L2s: The key to scalability

The long term viability of the Ethereum blockchain currently depends on L2 scaling solutions more so than upgrades to the base layer itself, in our view. That is, we believe the growth and adoption of L2 solutions may be the key to determining whether so-called “ETH killers” will be able to challenge Ethereum’s dominance in hosting smart contract platforms, in terms of attracting developers and capital.

Historically, scaling solutions for blockchains have utilized larger block sizes and/or sharding, but experimentation with L2s have introduced new methods of processing transactions more quickly and economically. Chief among these are optimistic and zero-knowledge (ZK) rollups, which bundle transactions together and execute them in a new environment (i.e. off-chain), before sending the updated transaction data back to Ethereum. We have previously discussed these solutions in depth here.

While rollups already reduce fees substantially, the sharding upgrade in 2023 could compound the effect on transaction execution speeds by allowing rollups to take advantage of more block space on Ethereum. This would be crucial for allowing the network to potentially scale to billions of users in the long run, processing tens of thousands of transactions per second.

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However, L2s are still in their early stages and perhaps not ready for prime time just yet, in our view, which is why L1 alternatives continue to proliferate. For example, users may face meaningful wait times on optimistic rollups when moving funds between the rollup and Ethereum’s base layer in order to scan for fraud. This can take up to a week in some cases and carries latent risk for institutional investors. Meanwhile, ZK rollups still have limitations on the types of transactions they can support.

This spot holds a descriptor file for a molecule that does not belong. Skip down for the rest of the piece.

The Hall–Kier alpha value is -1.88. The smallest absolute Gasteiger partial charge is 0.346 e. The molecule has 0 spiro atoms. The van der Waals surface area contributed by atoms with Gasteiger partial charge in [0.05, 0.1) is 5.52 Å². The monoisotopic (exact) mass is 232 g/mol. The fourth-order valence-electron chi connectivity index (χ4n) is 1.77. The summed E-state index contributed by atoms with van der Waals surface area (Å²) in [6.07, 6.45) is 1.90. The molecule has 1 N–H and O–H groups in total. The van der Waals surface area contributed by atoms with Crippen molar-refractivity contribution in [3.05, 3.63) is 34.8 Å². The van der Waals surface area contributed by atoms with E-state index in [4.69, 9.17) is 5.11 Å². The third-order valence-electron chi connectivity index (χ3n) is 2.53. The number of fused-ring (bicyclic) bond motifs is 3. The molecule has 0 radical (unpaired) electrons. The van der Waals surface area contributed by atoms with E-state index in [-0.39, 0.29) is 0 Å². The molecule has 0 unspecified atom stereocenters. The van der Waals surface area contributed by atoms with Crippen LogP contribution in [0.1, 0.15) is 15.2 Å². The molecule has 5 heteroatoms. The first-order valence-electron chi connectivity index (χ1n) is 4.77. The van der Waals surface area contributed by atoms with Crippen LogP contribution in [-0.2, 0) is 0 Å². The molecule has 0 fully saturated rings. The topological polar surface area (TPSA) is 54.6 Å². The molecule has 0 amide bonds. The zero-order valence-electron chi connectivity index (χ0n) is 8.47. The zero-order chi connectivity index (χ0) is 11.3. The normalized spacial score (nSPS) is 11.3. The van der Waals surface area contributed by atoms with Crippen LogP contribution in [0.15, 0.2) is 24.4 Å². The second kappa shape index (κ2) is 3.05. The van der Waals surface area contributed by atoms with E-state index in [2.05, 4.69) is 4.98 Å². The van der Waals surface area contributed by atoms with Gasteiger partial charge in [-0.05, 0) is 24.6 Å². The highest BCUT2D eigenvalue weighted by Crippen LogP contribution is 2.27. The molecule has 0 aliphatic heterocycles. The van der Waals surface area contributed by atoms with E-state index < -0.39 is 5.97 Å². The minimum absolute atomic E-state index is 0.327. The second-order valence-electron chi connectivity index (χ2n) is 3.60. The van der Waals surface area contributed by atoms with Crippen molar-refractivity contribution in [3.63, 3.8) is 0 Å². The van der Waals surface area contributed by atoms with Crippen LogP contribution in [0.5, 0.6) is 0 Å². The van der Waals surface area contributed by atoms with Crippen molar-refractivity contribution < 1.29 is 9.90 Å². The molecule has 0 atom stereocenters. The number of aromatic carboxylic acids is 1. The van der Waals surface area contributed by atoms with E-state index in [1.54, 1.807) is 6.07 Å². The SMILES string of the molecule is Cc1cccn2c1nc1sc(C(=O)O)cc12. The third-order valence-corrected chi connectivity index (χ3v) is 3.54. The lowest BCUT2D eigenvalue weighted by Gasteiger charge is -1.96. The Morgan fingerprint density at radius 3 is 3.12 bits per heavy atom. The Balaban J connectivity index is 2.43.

Living in a multichain world

Ultimately, as the scalability challenges for Ethereum continue to grow, we think traction for L1 alternatives will mainly depend on how quickly we see the emergence of ETH 2.0 and L2 solutions. That is, we could likely see the continued growth of alternate L1 networks in H1 2022 as well as bridges to connect these chains. However, the window of opportunity for L1 alternatives may start to narrow considerably in H2 2022, as we expect ZK proof technology to improve and rollups to gain more widespread use.

But this doesn’t mean that L1 alternatives are going away anytime soon. A multichain world is a very real possibility as we think solving for the scalability trilemma is only the first step in the development of blockchains for smart contract platforms. First, as far as the trilemma is concerned, users may well value the ability to prioritize their L1 options on the basis of speed vs. security vs. decentralization, for example.

Second, other issues are starting to emerge in the crypto space, such as maximal extractable value (MEV) and priority gas auction bots. MEV refers to the profit that miners and validators can extract from others due to their ability to include, exclude, order and re-order transactions in blocks. This has the potential to create issues of front running for both PoW and PoS networks. Issues like this may lend support to blockchains that utilize other consensus mechanisms like proof of history (PoH), which do not rely on a mempool and may thus be potentially more insulated from MEV, as an example.

Third, we are moving away from the concept that composability is facilitated by being locked into one particular network. The development of cross-L1 and L1-L2 bridges allows assets to move across networks in search of higher yields or different pools of liquidity. As interoperability and more sophisticated bridging becomes more prevalent, we could see growth in L1 ecosystems as some dapp developers may not want to compete in crowded markets. Indeed, we could even see newer L1 chains emerge that focus on specific use cases such as gaming or social media.


While we may see Ethereum outperform L1 alternatives ahead of the merge, we would not take this as a signal that ETH 2.0 will crowd out opportunities for development on other networks. That is, we think ETH performance in H1 2022 may be affected mainly by monetary policy – specifically, the reduction of ETH issuance to miners (and thus, ETH sales by miners) due to the transition to PoS. It should not be interpreted as a statement on the blockchain’s viability or cost efficiency, in our view.

However, we do think that the culmination of L2 scaling solutions combined with upgrades like the Beacon Chain merge and sharding could limit progress for alternative L1s in their current form. As ETH scalability improves, dapp users may refrain from looking for faster and cheaper alternatives to Ethereum for example. Nevertheless, we think that there will still be room for multiple chains to coexist in the crypto space in the near term, facilitated by cross-chain interoperability and the possible need for alternative consensus mechanisms.